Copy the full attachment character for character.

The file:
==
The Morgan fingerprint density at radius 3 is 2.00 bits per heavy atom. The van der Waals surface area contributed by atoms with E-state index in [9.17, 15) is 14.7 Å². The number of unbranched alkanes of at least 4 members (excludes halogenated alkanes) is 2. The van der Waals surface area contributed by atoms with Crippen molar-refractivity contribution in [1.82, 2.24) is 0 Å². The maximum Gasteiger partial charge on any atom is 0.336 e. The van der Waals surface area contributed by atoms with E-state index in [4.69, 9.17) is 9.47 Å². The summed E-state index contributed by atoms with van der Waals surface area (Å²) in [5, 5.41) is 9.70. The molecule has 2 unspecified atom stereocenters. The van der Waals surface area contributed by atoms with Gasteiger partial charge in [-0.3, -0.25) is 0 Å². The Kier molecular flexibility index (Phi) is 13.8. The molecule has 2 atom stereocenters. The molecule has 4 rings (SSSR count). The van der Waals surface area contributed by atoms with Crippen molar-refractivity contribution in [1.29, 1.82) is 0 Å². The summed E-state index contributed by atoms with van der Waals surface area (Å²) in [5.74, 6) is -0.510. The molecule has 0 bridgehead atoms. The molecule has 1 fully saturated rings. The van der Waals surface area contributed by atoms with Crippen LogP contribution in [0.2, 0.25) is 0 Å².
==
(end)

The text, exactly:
The Morgan fingerprint density at radius 3 is 2.00 bits per heavy atom. The van der Waals surface area contributed by atoms with E-state index in [9.17, 15) is 14.7 Å². The number of unbranched alkanes of at least 4 members (excludes halogenated alkanes) is 2. The van der Waals surface area contributed by atoms with Crippen molar-refractivity contribution in [1.82, 2.24) is 0 Å². The maximum Gasteiger partial charge on any atom is 0.336 e. The van der Waals surface area contributed by atoms with E-state index in [4.69, 9.17) is 9.47 Å². The summed E-state index contributed by atoms with van der Waals surface area (Å²) in [5, 5.41) is 9.70. The molecule has 2 unspecified atom stereocenters. The van der Waals surface area contributed by atoms with Gasteiger partial charge in [-0.3, -0.25) is 0 Å². The Kier molecular flexibility index (Phi) is 13.8. The molecule has 2 atom stereocenters. The molecule has 4 rings (SSSR count). The van der Waals surface area contributed by atoms with Crippen molar-refractivity contribution in [1.29, 1.82) is 0 Å². The summed E-state index contributed by atoms with van der Waals surface area (Å²) in [5.74, 6) is -0.510. The molecule has 0 bridgehead atoms. The molecule has 1 fully saturated rings. The van der Waals surface area contributed by atoms with Crippen LogP contribution in [0.2, 0.25) is 0 Å².